Saturday 19 Apr
 
 

Dustin Prinz - Eleven

Few musicians take the time to master their instrument in the way that Oklahoma City singer-songwriter Dustin Prinz has; he’s a guitar virtuoso in every sense of the word, and Eleven gives him the chance to show just how far he can push that skill.
04/15/2014 | Comments 0

Horse Thief – Fear in Bliss

Listening to Horse Thief’s previous release — the haphazardly melodramatic Grow Deep, Grow Wild — felt like a chore. Whatever potential the Oklahoma City folk-pop act demonstrated on the EP was obscured behind a formulaic, contrived and ultimately hollow cloud. But it at least offered a glimmer of promise for a band consisting of, frankly, five pretty talented dudes. Critics saw it; the band’s management saw it; its current label, Bella Union, saw it; and its increasingly fervid fan base saw it.
04/08/2014 | Comments 0

Colourmusic — May You Marry Rich

There’s always a sense of danger when debuting songs in a live setting and playing them well. Without having heard the studio versions, expectations are set according to the live incarnations. But capturing the breadth of free-flowing atmosphere and sheer volume on a disc, vinyl or digital file isn’t the easiest thing to do, especially for a band as vociferous as Colourmusic.
04/01/2014 | Comments 0

Em and the MotherSuperiors — Churches into Theaters

As titles go, Churches into Theaters is an apt descriptor for the debut album from Oklahoma City rockers Em and the MotherSuperiors. It’s a reverential record, one that shares the gospel of classic rock, blues and soul but embraces the need to refashion it for modern times, channeling The Dead Weather, Grace Potter and Cage the Elephant along the way.
03/25/2014 | Comments 0

Rachel Brashear — Revolution

Rachel Brashear’s second EP, Revolution, starts with a kick to the shins.
03/18/2014 | Comments 0
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Music
 

Tower of cower


Of the Tower, the metro’s most adventurous post-punk act, builds a show aimed to blow minds and alienate the weak at heart.

Charles Martin October 19th, 2011

Of The Tower with Kill The Reflection and The Secret Post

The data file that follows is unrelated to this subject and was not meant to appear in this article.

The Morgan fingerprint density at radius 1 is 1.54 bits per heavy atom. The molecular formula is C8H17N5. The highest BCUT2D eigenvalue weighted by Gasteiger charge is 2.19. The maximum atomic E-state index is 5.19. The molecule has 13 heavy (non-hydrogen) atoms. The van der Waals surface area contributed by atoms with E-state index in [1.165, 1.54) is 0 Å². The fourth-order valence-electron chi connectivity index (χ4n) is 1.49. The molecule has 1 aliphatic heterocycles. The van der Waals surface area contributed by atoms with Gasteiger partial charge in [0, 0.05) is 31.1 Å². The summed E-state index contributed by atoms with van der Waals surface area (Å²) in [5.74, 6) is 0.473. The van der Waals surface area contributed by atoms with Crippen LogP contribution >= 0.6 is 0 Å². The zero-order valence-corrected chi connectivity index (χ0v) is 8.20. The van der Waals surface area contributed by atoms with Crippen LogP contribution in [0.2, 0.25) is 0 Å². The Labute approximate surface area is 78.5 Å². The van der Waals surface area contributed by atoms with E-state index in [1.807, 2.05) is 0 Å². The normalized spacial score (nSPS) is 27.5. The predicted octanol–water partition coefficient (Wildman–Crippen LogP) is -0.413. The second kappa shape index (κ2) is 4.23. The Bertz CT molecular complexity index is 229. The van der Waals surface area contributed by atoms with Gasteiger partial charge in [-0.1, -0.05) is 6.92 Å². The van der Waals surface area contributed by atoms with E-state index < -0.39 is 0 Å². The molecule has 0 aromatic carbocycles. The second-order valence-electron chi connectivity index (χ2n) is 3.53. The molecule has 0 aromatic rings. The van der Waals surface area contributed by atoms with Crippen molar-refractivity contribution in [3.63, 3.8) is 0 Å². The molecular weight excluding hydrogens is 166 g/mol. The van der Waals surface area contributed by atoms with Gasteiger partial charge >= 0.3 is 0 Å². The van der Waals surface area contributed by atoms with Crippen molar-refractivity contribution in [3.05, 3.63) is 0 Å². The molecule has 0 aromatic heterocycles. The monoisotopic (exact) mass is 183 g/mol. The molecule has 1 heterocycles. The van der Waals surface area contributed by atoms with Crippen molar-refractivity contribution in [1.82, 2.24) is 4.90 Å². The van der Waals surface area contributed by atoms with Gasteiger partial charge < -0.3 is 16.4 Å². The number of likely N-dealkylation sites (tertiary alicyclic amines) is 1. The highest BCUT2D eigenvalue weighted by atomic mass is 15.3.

8 p.m. Saturday
VZD’S Restaurant & Club
4200 N. Western
vzds.com
524-4203
$5

Crowds swelled at the OKC Farmers Public Market, waiting to enter the 2010 Carnality Ball when a handful of Bible-thumping protesters with bullhorns set up shop across the street. Hellfire-and-brimstone Scripture was volleyed at scantily clad women and drag queens, but members of the avant-garde band Of the Tower stormed out in costume, banging drums and shouting back with a bullhorn they’d borrowed.

After an hour of having their evangelizing answered with improvised poetry and music, the protest ended, leaving the revelers to their “sin.”

“It came out of thin air so quickly because we had a natural tendency to do those things, to pull public pranks,” said drummer Todd Plunkett. “That was the point that solidified what we wanted Of  the Tower to become: a kind of spontaneous, improvisational, performance-artist band. That was more fulfilling for us than the show we did.”

In the year and a half since, Of the Tower has explored evocative and shocking performance art to enhance its music’s impact. Front man David Goad decided it was time to take the concept to its full potential for Saturday’s “Halloween spectacle” at VZD’s.

If we play for 50 people, 48 scratch their heads.
—Todd Plunkett


“I want the catharsis of the music represented by the expression and the choreography,” said Goad of his fourth-wall-breaking plans. “It’s right there in front of you rather than just a band onstage. There’s a mixture of fear and anticipation that I’d like to instill in the audience.”

He admitted a danger of alienating audience members, but felt it was time to distinguish Of the Tower as not just another dark-wave act.

“We’ve even talked about doing things that are more happenings,” Plunkett said, mentioning a junkyard show that might include “blowing up a car or something. Things like that are never going to get you on MTV, and if we play for 50 people, we might have 48 scratching their heads. But then there are those two people coming out of the audience to tell us they were waiting for this forever.”

Although the group may appeal to a niche market, Goad said it’s important for people to see someone in town doing this sort of thing.

“In Oklahoma, people get stuck in this routine,” he said. “They do their 9-to-5, they come home and have kids, go to LifeChurch and get bored. They start experimenting with what’s around them, whether drugs or swinging. There is not a lot here that speaks to that despair ... but it’s an important part of Oklahoma culture.”

Photo by Doug Schwarz

 
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